HS Prannoy has won the BWF Malaysia Masters final after a marathon 21-19, 13-21, 21-18 win against China's Weng Hong Yang. It is his first BWF World Tour title, i.e., since the BWF calendar took its current form - his last major victory had come at the US Grand Prix in July 2017 (now a Super 300 event).
He's the first Indian man to win a BWF title since Lakshya Sen's triumph in the India Open in Jan 2022.
The world no.9 Indian took a tough route to the big prize in Kuala Lampur -- defeating Chou Tien Chou, Li Shi Feng, and Kenta Nishimoto before a thriller of a semifinal was cut short by Christian Adinata's knee injury. All three of his completed matches had gone the distance this tournament and it was the same in this final.
The first game of the final was all about Prannoy's technique and class: he kept things safe but accurate and forced the 23-year-old Chinese into errors on key points.
Weng won the first point after a long rally where the two seemed to measure up each other in this first meeting between the two. A quick exchange of points followed before Prannoy's clever maneuvering of Weng allowed him to finish with an emphatic down the line smash to make it 3-3. This was a trick Prannoy repeated throughout, outmaneuvering his much younger opponent around the court, targeting his overhead takes on the backhand side, before finishing off points with powerful smashes. Weng, though, stayed in it for the most part through his superb play at the net. The faster of the two, his reflexes and clean touch were often too much for Prannoy, like when he made it 11-11 immediately after Prannoy had taken a single point lead at the break.
Prannoy soon motored into a 15-12 lead with more smart movement across the court: minimizing his own and pushing Weng to all corners. Weng responded with a quick flurry of points that took it to 15-15. At this point came one of the rallies of the match as Weng and Prannoy exchanged angled drops at the net; before an over-eager Prannoy conceded a foul by taking his return from Weng's side of the net. At 15-16, Prannoy would have been under immense pressure - especially considering his title drought and tendency to produce inconsistent performances against lower-ranked opponents - but he held his own to make it 18-16 with a quite incredible disguised slice. Aiming to end a long rally with a crosscourt smash he jumped and twisted his wrists at the last second to leave Weng stranded. A quick exchange of points took it to 19-18 before a wild backhand fling from Weng went long to give Prannoy the game 21-19.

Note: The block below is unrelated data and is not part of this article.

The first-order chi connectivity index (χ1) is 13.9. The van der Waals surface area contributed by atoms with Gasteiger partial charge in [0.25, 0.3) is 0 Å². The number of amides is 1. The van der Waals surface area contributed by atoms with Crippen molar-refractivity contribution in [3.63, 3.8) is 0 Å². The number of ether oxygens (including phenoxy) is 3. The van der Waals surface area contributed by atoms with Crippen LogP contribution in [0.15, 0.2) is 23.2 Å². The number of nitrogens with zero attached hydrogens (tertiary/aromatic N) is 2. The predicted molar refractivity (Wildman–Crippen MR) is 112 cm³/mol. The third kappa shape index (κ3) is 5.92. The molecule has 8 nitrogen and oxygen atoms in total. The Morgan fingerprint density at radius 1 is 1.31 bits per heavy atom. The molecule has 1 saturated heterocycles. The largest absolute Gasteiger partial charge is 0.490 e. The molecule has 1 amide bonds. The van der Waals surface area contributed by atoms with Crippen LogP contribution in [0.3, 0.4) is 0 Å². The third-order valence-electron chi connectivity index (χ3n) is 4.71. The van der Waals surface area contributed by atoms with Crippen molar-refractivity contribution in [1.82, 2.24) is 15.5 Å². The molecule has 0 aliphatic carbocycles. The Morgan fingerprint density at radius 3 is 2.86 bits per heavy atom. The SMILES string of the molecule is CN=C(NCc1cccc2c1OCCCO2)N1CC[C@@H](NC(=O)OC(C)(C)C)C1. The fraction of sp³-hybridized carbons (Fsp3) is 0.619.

The second game, though, showcased the best of the world no.34 Chinese player's abilities. Starting aggressively, he zoomed into a 4-0 lead before being pegged back to 4-4 but he was able to pull a little clear again after an incredible angled drop from the centre (Tai Tzu Ying style) made it 7-5. Another superb combination (smash down the line followed immediately by disguised cross-court drop) then made it 11-9 for Weng at the break.
Prannoy became strangely passive at this point and Weng raced to a very quick 17-10 lead before closing out the game at 21-13. The last point coming through a point that underlined Prannoy's passivity as he simply looked on and allowed a Weng clear to float gently in.
Then came an epic third game in which Prannoy went flat-out from the get-go, aiming for the lines with each shot, pushing Weng all across the court and testing his reflexes at every opportunity.
Weng took the first point with a touch of incredible delicacy, gently asking the shuttle to drop dead across the net, but Prannoy responded with violence - thumping a jump smash down the line. Weng's defence was on it's A-game, though, and his reflexes allowed him to take an early 5-2 lead as Prannoy kept pushing harder.
Prannoy's aggression, though, soon started allowing him to control rallies: exemplified with a superb left-right smash combo that took the game to 8-8. The next four points showcased the best of each players' qualities - Weng's defence at the net and Prannoy's ability to switch from passive control to kill-rally-mode in an instant as they made it 10-10.
Prannoy then eased out into a 13-10 lead, but Weng looked to be pulling back at 13-11... when the next point was decided by an early Prannoy smash to the face that made it 14-11. As he kept aiming for the lines, Prannoy missed a couple too to make it 17-15 but he didn't waver from the strategy. He made it 18-16 with aggressive badminton - aiming for the line at the far corner, and finding it.
Weng, who had taken out Lin Chun Yi, Ng Ka L.A, Anthony Ginting and Kento Momota to get to the final, wasn't about to roll over. He made it 18-18 with some aggressive attacking of his own, the final point coming off a smash that thumped into Prannoy's face.
Once again, though, at a point where crumbling is a real possibility, Prannoy held his nerve superbly. A rapid one-two smash combo, a down the line smash that just about kissed the line (it was about half a milimetre in) and an unreturnable crosscourt smash closed the game, and the championship out.
After a year of great struggle for the Indian singles players on the BWF tour, this win comes as a bright spark. And it was delivered to them by the star of last year's Thomas Cup triumph. He may have struggled with injuries and consistencies for most of the past few years, but now he finally has a Tour title to his name. It's been a while coming, but what a way to do it, Prannoy Haseena Sunil Kumar.